Rethinking the frontend

Modern frontends are complicated things. Most modern web applications use some form of the single page application (SPA) approach, like React or Vue, to deliver the user interface. This approach makes sense in many cases as it separates the frontend and the backend work cleanly.

The SPA approach also bundles JavaScript (or anything that compiles to it) and related assets into something the browser can consume. The role of the backend becomes to serve the initial page that contains the frontend app bundle and then serve its needs via an API (like REST or GraphQL).

typical SPA sequence

The image above shows a simplified startup sequence for a hypothetical SPA frontend that shows some data queried from a database. There’s quite a lot that needs to be done before the frontend is ready to render the data the user actually wants to see. The subsequent interaction after the initial page had been loaded is much less work.

A new (old) approach

The SPA approach is good for many applications, but it does add a lot of complexity. In the halcyon days of the early 2000s the go-to way for web development was fully server side rendered, like JSP or PHP. There was no API, the server simply rendered full pages and used whatever database resources it needed to fill in the dynamic parts. JavaScript was mostly used for simple enhancements like form validation before sending.

There’s nothing wrong with making a fully server-rendered application today, but many applications have needs and user expectations that require more fine-grained updates than reloading the page with each user interaction or refreshing the page to check for new updates.

We can combine the server-side rendering with WebSockets to provide granular updates to the browser and receive callbacks. We can have our cake and eat it too!

Ripley to the rescue

Ripley is a new Clojure library that implements a fully server-side-rendered programming model that can serve full pages but also takes care of updating things that change without page reloads. You can create rich webapps without the need for an SPA frontend.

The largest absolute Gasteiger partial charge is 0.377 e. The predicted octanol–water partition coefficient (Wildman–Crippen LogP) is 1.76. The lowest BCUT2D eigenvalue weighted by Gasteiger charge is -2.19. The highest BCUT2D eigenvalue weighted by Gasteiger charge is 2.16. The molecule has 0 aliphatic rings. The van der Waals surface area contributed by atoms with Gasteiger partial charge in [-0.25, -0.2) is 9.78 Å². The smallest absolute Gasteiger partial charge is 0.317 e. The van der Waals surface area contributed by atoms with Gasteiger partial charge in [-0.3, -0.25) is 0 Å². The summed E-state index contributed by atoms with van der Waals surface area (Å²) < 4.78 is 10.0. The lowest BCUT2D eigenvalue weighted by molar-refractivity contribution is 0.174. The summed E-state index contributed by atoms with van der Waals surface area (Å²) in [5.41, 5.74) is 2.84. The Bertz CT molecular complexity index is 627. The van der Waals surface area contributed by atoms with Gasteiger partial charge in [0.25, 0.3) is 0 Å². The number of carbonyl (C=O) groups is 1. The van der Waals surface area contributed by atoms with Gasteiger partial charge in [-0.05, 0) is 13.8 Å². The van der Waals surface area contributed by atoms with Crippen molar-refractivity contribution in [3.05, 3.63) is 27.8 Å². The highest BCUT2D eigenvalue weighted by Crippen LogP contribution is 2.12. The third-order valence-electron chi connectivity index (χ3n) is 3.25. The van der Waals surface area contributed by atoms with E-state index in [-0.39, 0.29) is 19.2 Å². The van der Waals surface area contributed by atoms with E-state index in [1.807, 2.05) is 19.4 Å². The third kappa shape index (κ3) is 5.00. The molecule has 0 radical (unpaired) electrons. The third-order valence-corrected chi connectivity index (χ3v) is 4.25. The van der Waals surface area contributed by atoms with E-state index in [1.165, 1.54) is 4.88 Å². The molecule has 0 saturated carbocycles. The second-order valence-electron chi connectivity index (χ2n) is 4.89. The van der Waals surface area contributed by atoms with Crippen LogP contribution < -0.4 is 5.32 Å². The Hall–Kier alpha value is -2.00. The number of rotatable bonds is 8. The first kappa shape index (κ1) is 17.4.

Creating user interfaces with Ripley should feel similar to browser side frontend development: you create functions that take in data and render HTML output.

;; create a shared state counter (shared by all users)
(def counter (atom 0))

;; function that takes in counter atom and renders the UI
(defn counter-app [counter]
      "Counter value: " [::h/live {:source counter
                                   :component #(h/out! (str %))}]
      [:button {:on-click #(swap! counter inc)} "increment"]
      [:button {:on-click #(swap! counter dec)} "decrement"]]))

The above example looks similar to Reagent (a ClojureScript React wrapper), but it is all rendered on the server. The button callbacks defined with :on-click are actually run on the server. The special [::h/live ...] element registers a source on the server for this page. Whenever the atom changes, Ripley re-renders the component on the server and sends the resulting HTML via WebSocket to the client.

Ripley includes a tiny JS client library that does the WebSocket handling: sending event handler callbacks to the server and patching in new fragments received from the server.

Ripley tries to be as efficient as possible and the HTML output is optimized at compile time by prerendering all static parts to HTML that can be directly written to the result stream.

ripley sequence

The image above shows the same hypothetical application with Ripley. The client requests the page and directly receives HTML having all the content in place. The subsequent interaction is interesting as well. When user clicks the “next page” button, only the callback id and possible arguments are sent to the server via the WebSocket. The server will run the query and send only the changed part of the page back over the WebSocket.

The basic model is that a live component is rerendered on the server and its full HTML is sent back but Ripley can also delete elements, append or prepend content or change attributes. The update granularity can be decided per component when implementing live components.

The model has many implications and some trade-offs we will explore next.

Time to interactive